These two exercises are both great for teaching our bodies how to release tension in the throat.


THE FIRST EXERCISE is simply to slide with your voice from low to high and back again, like a siren.

The magic of this activity comes from doing specific visualizations while you’re making these siren sounds. These visualizations will help you to stay light and easy, keeping your throat as relaxed as you can.

The goal of each of these visualizations is ultimately to take the focus away from your throat, and show you ways to access other, more helpful ways of using your body to sing with ease.

Here are a few super-helpful visualizations to try:

  • Imagine the notes coming up the back of your head and then out your mouth (bypassing the throat)
  • Imagine that your sound is being produced at the front of your teeth, or right outside your lips (not in your throat).
  • Picture the sound as a ribbon or a butterfly floating out of your mouth and around in the air, as if by magic.
  • Picture yourself in the middle of a mist of sound — and that the sound you’re making is just part of that mist.
  • Imagine that you’re smiling a small smile of contentment as you sing — this will cause a slight repositioning of all the parts of the inside of your mouth — opening things up inside and bringing your focus to the front of your face.
  • Trust that your sound will come out and move around just great simply by LETTING it, as opposed to MAKING it happen. Visualize having a confidence in your voice that you may not actually have yet!

IN THE SECOND EXERCISE you’ll sing separate notes, while continuing to use these visualizations  Again the goal is to keep your sound light, and your consciousness away from your throat.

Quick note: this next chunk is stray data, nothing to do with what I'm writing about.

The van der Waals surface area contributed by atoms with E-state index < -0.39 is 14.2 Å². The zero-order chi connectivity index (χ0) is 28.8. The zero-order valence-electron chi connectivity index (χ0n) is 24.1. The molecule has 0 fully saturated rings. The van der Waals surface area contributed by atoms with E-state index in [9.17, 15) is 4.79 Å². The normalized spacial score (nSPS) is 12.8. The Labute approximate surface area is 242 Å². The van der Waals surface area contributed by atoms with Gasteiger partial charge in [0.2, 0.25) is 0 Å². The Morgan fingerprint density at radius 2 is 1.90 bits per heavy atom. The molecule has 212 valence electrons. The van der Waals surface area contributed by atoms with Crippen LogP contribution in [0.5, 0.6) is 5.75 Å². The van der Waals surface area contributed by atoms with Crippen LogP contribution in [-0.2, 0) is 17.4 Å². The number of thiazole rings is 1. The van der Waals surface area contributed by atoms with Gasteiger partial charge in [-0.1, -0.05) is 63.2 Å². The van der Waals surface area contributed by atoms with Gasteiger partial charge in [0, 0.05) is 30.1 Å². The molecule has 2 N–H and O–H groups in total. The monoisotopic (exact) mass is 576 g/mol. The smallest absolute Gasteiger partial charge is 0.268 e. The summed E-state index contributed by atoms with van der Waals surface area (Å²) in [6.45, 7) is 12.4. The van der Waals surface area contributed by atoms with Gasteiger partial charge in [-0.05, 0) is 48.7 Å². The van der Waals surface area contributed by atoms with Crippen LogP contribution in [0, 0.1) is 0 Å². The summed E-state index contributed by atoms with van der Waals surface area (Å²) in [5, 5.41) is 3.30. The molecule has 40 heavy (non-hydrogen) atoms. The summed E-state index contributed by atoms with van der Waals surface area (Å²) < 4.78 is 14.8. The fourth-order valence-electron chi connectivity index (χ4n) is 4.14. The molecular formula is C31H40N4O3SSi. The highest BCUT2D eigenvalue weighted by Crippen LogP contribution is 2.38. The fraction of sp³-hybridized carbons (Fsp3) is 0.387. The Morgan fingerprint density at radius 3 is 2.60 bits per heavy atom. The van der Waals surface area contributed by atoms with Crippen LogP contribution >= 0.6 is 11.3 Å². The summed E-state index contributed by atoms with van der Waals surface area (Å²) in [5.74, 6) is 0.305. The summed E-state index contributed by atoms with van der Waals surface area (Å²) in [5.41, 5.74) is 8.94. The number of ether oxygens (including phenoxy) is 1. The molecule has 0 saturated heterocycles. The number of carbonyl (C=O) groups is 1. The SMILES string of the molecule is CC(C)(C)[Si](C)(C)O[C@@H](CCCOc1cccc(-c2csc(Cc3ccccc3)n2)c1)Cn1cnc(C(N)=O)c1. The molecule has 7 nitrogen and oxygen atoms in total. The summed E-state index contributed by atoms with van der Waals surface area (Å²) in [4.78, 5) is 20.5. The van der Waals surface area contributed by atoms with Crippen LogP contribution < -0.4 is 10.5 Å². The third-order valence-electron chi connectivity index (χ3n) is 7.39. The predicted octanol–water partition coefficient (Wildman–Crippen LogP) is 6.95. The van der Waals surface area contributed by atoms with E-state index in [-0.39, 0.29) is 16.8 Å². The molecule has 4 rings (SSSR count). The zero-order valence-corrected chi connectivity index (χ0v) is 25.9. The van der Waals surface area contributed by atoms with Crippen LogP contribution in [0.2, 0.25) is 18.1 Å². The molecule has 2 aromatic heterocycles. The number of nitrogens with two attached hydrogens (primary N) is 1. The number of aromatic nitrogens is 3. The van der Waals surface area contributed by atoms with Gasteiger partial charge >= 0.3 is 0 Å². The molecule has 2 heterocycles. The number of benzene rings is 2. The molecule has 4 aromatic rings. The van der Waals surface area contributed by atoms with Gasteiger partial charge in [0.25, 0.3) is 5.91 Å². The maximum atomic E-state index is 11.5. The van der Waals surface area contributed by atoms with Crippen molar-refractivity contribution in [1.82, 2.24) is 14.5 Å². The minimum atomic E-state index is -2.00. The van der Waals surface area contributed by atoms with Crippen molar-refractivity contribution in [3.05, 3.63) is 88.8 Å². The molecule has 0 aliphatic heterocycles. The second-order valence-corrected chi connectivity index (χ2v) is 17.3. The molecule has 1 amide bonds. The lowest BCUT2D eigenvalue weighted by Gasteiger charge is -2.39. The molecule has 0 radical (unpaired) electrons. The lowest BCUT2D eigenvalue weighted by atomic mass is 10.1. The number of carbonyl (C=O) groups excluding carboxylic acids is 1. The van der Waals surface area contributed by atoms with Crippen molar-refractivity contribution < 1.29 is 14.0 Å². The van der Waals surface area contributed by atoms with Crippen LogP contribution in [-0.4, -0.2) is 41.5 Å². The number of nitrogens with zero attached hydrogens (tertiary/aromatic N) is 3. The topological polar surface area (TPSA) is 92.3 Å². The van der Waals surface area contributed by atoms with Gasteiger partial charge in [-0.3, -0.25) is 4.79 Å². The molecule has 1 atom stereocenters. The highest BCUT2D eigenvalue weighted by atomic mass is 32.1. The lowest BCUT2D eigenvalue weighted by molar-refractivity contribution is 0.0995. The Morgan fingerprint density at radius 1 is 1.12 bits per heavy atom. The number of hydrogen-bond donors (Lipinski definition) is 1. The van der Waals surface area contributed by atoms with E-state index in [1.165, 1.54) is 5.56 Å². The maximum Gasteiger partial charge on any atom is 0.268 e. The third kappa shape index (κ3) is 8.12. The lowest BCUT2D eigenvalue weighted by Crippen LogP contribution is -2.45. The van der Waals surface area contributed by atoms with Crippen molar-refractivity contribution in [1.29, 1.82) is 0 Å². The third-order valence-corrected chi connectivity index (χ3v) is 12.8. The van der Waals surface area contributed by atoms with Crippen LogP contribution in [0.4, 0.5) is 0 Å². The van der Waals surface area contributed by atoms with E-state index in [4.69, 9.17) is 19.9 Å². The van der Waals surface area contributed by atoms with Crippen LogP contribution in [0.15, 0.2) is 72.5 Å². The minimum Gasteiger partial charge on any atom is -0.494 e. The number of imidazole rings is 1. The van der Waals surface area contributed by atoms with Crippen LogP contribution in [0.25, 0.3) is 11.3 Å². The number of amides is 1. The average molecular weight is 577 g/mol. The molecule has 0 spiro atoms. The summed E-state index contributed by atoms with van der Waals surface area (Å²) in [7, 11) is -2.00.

The notes can be from the scale (that familiar “do-re-me” you’re probably familiar with) or any pre-arranged combination of notes, they can be notes from part of a song you know, or they can be just a little tune that you make up on the spot. What notes you choose to sing doesn’t matter as much as the way in which you’re singing them.

Instead of landing hard on each note, practice landing on them lightly — practically gliding through them. Imagine floating up or down a flight of stairs lightly touching on each step, rather than walking with full weight on each step.

Doing these exercises for even a few minutes starts teaching your body a new way of moving between notes in songs. It’s not that you’ll always need to sing this way — it’s that you’ll have much more access to singing this way so you can choose to sing more lightly when you want to, and develop a habit of not pushing so hard. Great for your throat!